The question was whether the law should consider Perich a minister or just an elementary school teacher.

If she just taught math, language arts or social studies it would be a simple discrimination case under the ADA. She would claim she was dismissed in retaliation because she told her employer she was going to assert her rights.

But Perich didn't just teach secular subjects. She taught a religion class, attended chapel services with her students, led the class in prayer and held devotionals each morning.

The district court granted summary judgment for the school. It did not want to get involved in telling a church who its ministers should be. It invoked a legal doctrine with a title that sounds like a John Grisham novel: The Ministerial Exception.

After the district court sided with the school, the EEOC and Perich appealed to the 6th Circuit Court. To win, she had to convince the court she was not a minister for the purposes of discrimination law.


You need two things for the ministerial exception: a religious institution and a ministerial employee. If you have both, the courts will not judge discrimination claims between the two. Why? When you start looking at whether a church fired a minister properly there is "certainly an intrusion into the inner workings of a religious organization. There are religious freedom sensitivities that are not present when you are talking about other (non-religious) employers," said Edward Whelan, president of the Ethics and Public Policy Center.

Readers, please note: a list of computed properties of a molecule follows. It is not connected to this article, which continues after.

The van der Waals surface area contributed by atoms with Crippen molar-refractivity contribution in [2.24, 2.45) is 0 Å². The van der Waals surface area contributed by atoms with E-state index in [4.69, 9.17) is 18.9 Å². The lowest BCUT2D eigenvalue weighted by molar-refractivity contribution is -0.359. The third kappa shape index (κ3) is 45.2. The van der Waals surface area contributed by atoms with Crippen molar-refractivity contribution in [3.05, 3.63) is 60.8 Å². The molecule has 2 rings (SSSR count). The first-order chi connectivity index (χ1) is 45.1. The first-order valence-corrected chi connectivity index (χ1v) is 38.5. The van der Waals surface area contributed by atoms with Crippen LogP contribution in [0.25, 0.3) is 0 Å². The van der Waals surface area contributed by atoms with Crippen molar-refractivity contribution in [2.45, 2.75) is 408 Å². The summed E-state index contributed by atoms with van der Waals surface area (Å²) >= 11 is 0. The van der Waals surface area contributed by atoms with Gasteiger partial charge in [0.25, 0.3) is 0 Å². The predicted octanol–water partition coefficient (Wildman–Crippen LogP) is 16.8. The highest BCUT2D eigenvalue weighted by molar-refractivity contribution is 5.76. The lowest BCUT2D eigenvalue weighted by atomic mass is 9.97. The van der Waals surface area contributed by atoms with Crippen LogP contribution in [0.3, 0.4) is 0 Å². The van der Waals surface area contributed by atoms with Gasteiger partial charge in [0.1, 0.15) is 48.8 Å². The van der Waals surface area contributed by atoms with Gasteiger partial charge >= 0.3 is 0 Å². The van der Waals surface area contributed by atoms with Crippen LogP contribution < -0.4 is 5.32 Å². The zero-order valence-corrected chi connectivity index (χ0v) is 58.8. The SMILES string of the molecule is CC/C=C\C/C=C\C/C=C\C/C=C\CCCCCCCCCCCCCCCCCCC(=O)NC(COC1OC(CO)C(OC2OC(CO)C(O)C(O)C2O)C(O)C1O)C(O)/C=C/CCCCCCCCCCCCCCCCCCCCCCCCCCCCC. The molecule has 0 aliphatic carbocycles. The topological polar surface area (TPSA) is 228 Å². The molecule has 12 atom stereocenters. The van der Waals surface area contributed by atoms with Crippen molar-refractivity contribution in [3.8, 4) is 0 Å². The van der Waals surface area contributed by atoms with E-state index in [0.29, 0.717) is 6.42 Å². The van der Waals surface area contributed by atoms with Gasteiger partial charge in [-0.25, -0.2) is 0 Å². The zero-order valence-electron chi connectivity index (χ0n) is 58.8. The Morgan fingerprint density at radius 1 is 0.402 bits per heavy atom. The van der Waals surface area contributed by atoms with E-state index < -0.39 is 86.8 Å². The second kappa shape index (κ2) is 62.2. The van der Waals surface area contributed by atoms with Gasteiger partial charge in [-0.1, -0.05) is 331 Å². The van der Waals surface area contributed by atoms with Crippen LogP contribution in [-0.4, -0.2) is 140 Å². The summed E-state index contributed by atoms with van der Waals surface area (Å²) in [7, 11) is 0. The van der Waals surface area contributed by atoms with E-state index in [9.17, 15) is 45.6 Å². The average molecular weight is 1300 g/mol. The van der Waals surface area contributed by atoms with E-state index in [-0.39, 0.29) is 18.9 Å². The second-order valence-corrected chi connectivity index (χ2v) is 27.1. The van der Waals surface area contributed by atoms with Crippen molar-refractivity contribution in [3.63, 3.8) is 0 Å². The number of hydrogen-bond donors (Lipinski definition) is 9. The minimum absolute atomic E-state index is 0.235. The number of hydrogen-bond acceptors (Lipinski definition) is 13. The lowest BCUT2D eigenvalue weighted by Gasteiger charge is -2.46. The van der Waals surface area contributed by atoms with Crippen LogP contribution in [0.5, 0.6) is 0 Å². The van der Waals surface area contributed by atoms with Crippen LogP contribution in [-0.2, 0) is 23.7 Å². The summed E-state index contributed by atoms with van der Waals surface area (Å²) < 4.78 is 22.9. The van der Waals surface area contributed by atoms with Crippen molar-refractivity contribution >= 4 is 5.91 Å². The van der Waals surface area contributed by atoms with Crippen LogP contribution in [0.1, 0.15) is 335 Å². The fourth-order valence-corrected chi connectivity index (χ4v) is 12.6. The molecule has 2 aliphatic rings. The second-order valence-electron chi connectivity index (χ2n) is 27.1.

Although some religious organizations rely on a non-paid ministry, most churches employ their ministers. Even churches that rely on volunteers often will pay some employees such as at religious schools, seminaries or headquarters. Those paid employees — from ministers to teachers — could potentially challenge their religious employers for discrimination violations.

The ministerial exception all grows out of the First Amendment which says, "Congress shall make no law respecting an establishment of religion, or prohibiting the free exercise thereof …" The base of the concept is the separation of church and state.

"People think separation of church and state means President Obama can't say, 'God bless America' or ministers can't talk about politics. But historically that is not what it is all about," said Richard W. Garnett, a professor at Notre Dame Law School. "Separation of church and state at its core means the political authority, the power of the state, is distinct from the power of religious communities to govern their internal affairs — to pick their own ministers, to pick their own teachers, to choose their own doctrines. … And so even if the church makes a wrong decision about who its minister is going to be, that is not something the government gets to correct."

But Gregory M. Lipper, litigation counsel at Americans United for Separation of Church and State, doesn't see it that way. "What is the appropriate balance between protecting religious liberty, on the one hand, but also not creating a 'get out of jail free card' that enables any religious institution to avoid any anti-discrimination law that it doesn't like," Lipper said. "The ministerial exception is designed to protect religious liberty and so it should only apply when there is actually a religious liberty interest. When the discrimination has nothing to do with religion, then the exception shouldn't apply."